Acton Institute Powerblog

Pope Benedict in Istanbul

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It won’t be news to anyone that the pope is currently visiting Turkey. It is tempting to read too much into a single visit, which can only accomplish so much one way or another, but it is true that the implications and symbolism of the visit are manifold. One of John Paul’s great disappointments was a failure to improve relations with Orthodoxy—and Benedict is meeting with the ecumenical patriarch in what used to be Constantinople. Then there was Benedict’s Regensburg address—and now, in one of his earliest trips abroad, he visits Turkey, which is at once a testing ground for a secular government in an Islamic nation and a bridge between Europe and the Middle East. And the pope, as Cardinal Ratzinger, is already on record expressing doubts about Turkey’s bid to enter the European Union.

Full coverage of the trip’s official meetings and addresses can be found at ZENIT.

More anecdotal coverage from on the ground comes via Jim Geraghty at NRO.

Find stories and commentary also at John’s Allen’s NCRcafe.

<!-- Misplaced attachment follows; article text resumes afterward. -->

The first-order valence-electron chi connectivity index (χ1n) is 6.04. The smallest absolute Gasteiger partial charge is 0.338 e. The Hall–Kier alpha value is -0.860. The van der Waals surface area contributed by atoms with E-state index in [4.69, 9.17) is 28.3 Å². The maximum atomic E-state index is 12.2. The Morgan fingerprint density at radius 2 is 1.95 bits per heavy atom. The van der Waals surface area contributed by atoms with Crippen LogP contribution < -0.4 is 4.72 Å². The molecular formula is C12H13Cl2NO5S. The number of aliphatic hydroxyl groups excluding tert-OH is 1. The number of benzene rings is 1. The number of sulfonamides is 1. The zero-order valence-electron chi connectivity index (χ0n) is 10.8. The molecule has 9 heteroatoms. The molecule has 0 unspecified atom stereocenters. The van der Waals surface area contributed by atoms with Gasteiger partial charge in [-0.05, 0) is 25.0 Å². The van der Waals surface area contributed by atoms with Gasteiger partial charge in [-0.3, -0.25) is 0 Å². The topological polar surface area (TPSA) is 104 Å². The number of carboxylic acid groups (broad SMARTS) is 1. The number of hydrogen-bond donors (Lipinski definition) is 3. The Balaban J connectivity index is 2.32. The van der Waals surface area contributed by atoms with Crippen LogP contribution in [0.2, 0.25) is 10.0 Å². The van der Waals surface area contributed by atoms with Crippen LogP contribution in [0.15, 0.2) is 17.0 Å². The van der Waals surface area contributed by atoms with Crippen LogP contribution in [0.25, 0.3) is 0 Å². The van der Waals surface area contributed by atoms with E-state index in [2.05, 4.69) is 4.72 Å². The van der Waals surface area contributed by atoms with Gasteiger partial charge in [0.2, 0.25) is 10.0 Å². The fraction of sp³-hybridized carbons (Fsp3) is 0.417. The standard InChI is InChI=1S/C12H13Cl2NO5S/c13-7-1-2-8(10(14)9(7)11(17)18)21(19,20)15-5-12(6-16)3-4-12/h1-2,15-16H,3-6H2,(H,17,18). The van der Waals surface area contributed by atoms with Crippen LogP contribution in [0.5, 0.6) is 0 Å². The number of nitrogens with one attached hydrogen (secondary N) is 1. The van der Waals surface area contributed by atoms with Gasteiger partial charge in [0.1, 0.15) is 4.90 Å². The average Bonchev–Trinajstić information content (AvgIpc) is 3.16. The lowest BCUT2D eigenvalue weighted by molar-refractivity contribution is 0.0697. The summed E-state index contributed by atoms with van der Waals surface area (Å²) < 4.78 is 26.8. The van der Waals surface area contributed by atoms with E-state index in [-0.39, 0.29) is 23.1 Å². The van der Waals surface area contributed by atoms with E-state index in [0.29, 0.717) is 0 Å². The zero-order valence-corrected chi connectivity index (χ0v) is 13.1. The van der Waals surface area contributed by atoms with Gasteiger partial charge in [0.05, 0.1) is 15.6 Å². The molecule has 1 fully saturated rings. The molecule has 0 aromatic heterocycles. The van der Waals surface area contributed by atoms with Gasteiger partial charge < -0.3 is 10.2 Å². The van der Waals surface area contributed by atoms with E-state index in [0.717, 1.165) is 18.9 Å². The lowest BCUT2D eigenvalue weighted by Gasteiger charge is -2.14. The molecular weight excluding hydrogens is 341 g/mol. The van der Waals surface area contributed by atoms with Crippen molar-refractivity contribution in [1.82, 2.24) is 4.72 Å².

Kevin Schmiesing Kevin Schmiesing, Ph.D., is a research fellow for the research department at the Acton Institute. He is a frequent writer on Catholic social thought and economics, is the author of American Catholic Intellectuals, 1895-1955 (Edwin Mellen Press, 2002) and is most recently the author of Within the Market Strife: American Catholic Economic Thought from Rerum Novarum to Vatican II (Lexington Books, 2004). Dr. Schmiesing holds a Ph.D. in American history from the University of Pennsylvania, and a B.A. in history from Franciscan University ofSteubenville. Author of Within the Market Strife and American Catholic Intellectuals, 1895—1955 (2002), he serves as Book Review Editor for the Journal of Markets & Morality. He is also executive director of CatholicHistory.net.

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